The General Data Protection Regulation (GDPR) is a new set of regulations that will start to be enforced on May 25, 2018. The GDPR gives EU residents more control over their personal data. Non-compliance with the GDPR can result in fees of up to €20 million or 4% of global annual revenue - so your company needs to be ready!
We’ve separately published a detailed article for lawyers and compliance professionals that explains how JobScore is preparing to help employers with GDPR Compliance.
This article is a checklist for recruiters and HR professionals who want to know exactly what needs to happen before the deadline. While we’ve consulted with a number of knowledgeable folks about this checklist and how to configure JobScore to help with GDPR compliance - what’s included here is not legal advice. We strongly recommend that you get your own independent legal advice about GDPR and your company’s data policies & practices.
Does my company have to comply with GDPR?
The GDPR applies to any company that does business in the EU and collects personal data from prospects, employees and candidates who reside in the EU.
So, in short, probably. If your company does business in the EU (has paying customers there) and/or you have employees who reside in the EU, you need to comply.
Even if that’s not true, some of your customers and partners may require that you be GDPR compliant. If in doubt, comply. The consequences for non-compliance are steep. Better safe than sorry.
1. Complete a data audit
GDPR is about more than recruiting data, it’s about how you handle personal information across your entire business. To successfully comply, your organization will have to conduct and audit all of its systems and practices for handling personally identifiable information. As an HR or recruiting professional, we strongly recommend that you ask for help doing this and not try to lead an audit yourself.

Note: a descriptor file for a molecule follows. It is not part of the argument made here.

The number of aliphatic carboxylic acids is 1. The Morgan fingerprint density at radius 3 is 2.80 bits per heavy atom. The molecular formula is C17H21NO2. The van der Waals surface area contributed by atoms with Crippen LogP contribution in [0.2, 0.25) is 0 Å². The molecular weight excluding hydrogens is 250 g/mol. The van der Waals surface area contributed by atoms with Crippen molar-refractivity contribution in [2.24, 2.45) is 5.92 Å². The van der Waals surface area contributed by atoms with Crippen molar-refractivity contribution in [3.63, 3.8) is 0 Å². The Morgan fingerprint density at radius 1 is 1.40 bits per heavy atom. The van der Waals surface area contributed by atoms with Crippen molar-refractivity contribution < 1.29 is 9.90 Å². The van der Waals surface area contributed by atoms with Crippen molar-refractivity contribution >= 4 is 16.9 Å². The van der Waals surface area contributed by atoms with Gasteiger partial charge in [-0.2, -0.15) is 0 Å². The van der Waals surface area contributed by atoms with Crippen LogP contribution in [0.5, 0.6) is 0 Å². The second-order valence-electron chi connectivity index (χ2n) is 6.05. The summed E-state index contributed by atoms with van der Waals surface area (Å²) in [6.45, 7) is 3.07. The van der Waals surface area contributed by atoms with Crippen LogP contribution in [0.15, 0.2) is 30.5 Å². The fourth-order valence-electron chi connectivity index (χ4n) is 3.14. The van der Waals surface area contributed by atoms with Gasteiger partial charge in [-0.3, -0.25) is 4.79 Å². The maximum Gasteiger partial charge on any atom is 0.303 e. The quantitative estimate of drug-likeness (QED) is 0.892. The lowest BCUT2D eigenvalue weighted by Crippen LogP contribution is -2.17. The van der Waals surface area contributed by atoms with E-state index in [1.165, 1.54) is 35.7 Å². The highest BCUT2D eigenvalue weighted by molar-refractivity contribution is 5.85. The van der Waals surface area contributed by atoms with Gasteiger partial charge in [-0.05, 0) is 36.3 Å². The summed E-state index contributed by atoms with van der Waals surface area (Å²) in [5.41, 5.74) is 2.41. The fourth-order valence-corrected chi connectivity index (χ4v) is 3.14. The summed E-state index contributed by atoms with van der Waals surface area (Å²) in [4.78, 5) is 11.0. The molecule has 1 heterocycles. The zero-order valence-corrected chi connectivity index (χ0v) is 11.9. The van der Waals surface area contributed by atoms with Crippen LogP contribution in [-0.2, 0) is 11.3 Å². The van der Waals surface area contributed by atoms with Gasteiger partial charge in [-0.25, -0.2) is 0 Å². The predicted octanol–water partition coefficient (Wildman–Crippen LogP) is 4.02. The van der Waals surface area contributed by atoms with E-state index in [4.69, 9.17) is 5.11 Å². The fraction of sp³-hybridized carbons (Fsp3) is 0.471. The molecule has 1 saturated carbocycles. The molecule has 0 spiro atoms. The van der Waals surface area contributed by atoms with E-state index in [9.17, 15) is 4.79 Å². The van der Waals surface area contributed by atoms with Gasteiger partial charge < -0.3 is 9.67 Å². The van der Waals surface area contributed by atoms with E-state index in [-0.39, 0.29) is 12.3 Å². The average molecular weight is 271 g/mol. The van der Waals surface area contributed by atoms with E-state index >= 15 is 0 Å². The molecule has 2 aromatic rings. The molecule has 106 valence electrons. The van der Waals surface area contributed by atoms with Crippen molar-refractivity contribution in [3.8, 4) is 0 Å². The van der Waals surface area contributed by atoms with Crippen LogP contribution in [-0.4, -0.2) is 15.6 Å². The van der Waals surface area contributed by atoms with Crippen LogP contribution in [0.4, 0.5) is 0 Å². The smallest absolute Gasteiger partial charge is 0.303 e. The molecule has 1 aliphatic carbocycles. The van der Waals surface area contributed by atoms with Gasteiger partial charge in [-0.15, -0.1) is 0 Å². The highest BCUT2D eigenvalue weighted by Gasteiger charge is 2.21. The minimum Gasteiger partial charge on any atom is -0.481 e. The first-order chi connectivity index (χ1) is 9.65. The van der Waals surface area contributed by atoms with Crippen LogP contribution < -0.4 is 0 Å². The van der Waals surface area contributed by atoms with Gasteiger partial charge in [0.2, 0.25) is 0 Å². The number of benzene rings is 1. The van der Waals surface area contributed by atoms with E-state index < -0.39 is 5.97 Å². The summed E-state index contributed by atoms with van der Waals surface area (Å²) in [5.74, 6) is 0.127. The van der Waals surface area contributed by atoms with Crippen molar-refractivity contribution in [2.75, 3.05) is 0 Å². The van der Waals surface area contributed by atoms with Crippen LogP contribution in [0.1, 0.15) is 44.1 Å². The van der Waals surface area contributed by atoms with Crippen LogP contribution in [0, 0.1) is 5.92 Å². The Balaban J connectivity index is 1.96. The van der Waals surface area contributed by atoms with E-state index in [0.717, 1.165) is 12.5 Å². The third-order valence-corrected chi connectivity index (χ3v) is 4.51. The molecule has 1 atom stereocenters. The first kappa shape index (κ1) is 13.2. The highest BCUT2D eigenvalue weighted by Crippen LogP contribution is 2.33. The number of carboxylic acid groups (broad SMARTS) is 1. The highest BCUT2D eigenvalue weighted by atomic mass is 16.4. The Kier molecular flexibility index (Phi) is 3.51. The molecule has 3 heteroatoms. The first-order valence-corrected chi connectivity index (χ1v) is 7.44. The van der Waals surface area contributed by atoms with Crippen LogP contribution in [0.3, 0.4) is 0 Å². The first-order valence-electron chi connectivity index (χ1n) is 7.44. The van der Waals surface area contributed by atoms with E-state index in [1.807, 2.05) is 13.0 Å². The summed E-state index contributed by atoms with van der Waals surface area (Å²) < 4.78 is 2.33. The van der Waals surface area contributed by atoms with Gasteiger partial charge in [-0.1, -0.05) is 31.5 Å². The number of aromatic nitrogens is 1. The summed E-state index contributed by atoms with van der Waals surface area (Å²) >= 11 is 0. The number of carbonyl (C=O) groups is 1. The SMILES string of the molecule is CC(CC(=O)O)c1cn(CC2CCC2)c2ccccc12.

Your first step to get help is to raise awareness of the need to be compliant. We recommend starting your communications with the potential penalties of €20 million or 4% of global annual revenue. Chances are folks on your leadership team will find some time and budget to help out when you share this.
2. Author and publish your recruitment data privacy statement
Once you’ve completed your audit and made some decisions about your data policies, it’s time to draft your recruitment data privacy statement. This needs to be written in plain English (not legalese) and a link to it will be shown to job seekers when they apply to your jobs and emailed to the candidates you source through other means.
While you definitely need to enlist the help of professionals to draft this statement, it's important that you thoroughly understand what it says and means as every job seeker is going to see it … and they’ll likely have questions.
This statement is effectively part of your company's candidate experience… so try to keep it helpful, simple and clear. You can learn more about individual privacy rights and your company’s obligations in our GDPR summary article here >>
Finally, once you have your statement locked in, make sure it gets published on your company website and that you know where it is!